The Wedding Singer, starring the very blond Drew Barrymore and Adam Sandler.
The Wedding Singer, starring the very blond Drew Barrymore and Adam Sandler. Photograph: Moviestore/Rex/Shutterstock

In 2004’s Along Came Polly, the very Jewishly named Reuben Feffer (Stiller) has his heart broken by the duplicitous Lisa (Debra Messing, who is Jewish), but finds redemption with quirky Polly (played by Aniston, who is not). In 1998’s The Wedding Singer, Robbie (Sandler) has his heart broken by his spoilt, dark-haired fiancee, and only recovers when he gets together with the very blond Julia (Barrymore). In Knocked Up, Alison (Heigl) is initially wowed by Ben’s (Rogen) exotic Jewishness, drunkenly stroking his curly hair in the nightclub and asking what “product” he uses on it. “Uh, Jew?” he responds.

Even When Harry Met Sally – despite being written and directed by Jews (Nora Ephron and Rob Reiner) – relied on this set up, with the miserable, dark-haired, corned-beef fan Harry (Billy Crystal) and the cheerful, blond, white-bread-and-ham-sandwich-eating Sally.

This shtick transferred to US sitcoms, in 1990s shows such as Mad About You (starring Paul Reiser and Helen Hunt), while in Curb Your Enthusiasm, Larry (Larry David) is – initially – married to sexy blonde Cheryl (Cheryl Hines), whereas his poor manager Jeff (Jeff Garlin) is stuck with the very Jewish Susie (Susie Essman), who, unlike Cheryl, nags and gives her husband an extremely hard time. She is the partner you don’t want to end up with, the wrong one, like Janice in Friends, or like the nagging, ball-breaking, killjoy of a girlfriend played by Sarah Silverman in School of Rock.

Knocked Up was made by Judd Apatow, who has followed in Allen’s stead in depicting marriage between a dark-haired man and a blond woman as the ultimate happy ending (Apatow himself is married to Leslie Mann, who often plays the desirable blond woman in his movies.) And this is not just limited to stories about Jews. In 2017’s The Big Sick, which Apatow produced, Kumail (Kumail Nanjiani) falls for a white woman, Emily (Zoe Kazan), much to his parents’ horror. And it’s not enough to depict Emily as perfect, the movie presents all the Pakistani women Kumail is set up with by his family as boring or just flat-out unattractive.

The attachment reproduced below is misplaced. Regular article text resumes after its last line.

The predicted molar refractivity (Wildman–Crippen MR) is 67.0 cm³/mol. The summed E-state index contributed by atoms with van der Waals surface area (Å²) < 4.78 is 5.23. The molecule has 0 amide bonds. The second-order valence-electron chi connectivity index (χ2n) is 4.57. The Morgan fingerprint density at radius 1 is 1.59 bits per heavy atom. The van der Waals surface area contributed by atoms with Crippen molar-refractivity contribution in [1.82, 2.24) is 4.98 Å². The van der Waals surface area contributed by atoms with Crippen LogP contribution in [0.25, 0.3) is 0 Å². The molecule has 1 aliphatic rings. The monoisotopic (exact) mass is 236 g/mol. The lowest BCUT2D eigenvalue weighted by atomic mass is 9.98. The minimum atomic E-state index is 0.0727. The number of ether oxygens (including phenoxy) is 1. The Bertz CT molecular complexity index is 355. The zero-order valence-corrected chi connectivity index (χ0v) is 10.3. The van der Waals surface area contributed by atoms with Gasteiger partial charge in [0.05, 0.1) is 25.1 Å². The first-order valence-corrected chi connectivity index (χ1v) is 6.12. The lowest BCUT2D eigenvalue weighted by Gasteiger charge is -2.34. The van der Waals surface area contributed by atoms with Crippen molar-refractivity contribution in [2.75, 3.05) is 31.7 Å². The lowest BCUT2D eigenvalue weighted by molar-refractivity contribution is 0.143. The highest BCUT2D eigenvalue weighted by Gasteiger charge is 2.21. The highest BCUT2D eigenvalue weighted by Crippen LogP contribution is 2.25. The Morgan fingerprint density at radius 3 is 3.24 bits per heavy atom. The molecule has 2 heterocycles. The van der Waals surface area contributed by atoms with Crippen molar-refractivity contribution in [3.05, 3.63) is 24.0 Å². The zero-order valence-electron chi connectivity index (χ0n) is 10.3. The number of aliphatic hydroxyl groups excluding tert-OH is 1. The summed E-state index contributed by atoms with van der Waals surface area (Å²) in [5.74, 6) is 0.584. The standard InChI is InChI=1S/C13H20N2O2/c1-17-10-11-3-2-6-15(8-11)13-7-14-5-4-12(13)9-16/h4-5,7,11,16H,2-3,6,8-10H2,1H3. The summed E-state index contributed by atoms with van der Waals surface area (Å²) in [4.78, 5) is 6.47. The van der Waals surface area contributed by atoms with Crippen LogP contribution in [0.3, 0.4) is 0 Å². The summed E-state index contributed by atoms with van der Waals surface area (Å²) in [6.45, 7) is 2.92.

Knocked up, starring Katharine Heigl, Leslie Mann, Seth Rogen and Paul Rudd
Knocked up, starring Katharine Heigl, Leslie Mann, Seth Rogen and Paul Rudd. Photograph: Allstar/Universal

Romantic love is often how a young person makes their definitive break from their parents, and an easy way to illustrate that is to show them rejecting their own background, assimilating into the mainstream. In fact, the rise of Hollywood is itself the story of Jewish men attempting to assimilate themselves into this new world that, at the time, often expressly banned them. In An Empire of Their Own, Neal Gabler writes that, when American golf clubs and elite neighbourhoods refused to admit Jews, the Jewish movie producers in the early 20th century responded by making films about those elite worlds.

Part of that fantasy included marrying a non-Jewish woman. In Striptease: The Untold History of the Girlie Show, Rachel Shteir puts this down to the fact that in early 20th-century American burlesque shows – which were in part founded by a pair of Jewish brothers, the Minskys – Jewish women were not featured on stage because the Minskys thought of them as “pure”. Instead, American blondes and redheads were held up as the epitome of female sexuality. “I think one of the functions of striptease in that time period was that it became a social space where men could be Americanised by watching these women who were nothing like their sisters and mothers,” Shteir said in a 2009 interview. Jennifer Grey put it more simply when asked why she had had surgery to smooth out her nose, “Hollywood is run by Jewish men. We all know the Jewish syndrome in high school. The Jewish boys don’t like the Jewish girls. They really want the goddesses and Michelle Pfeiffers.”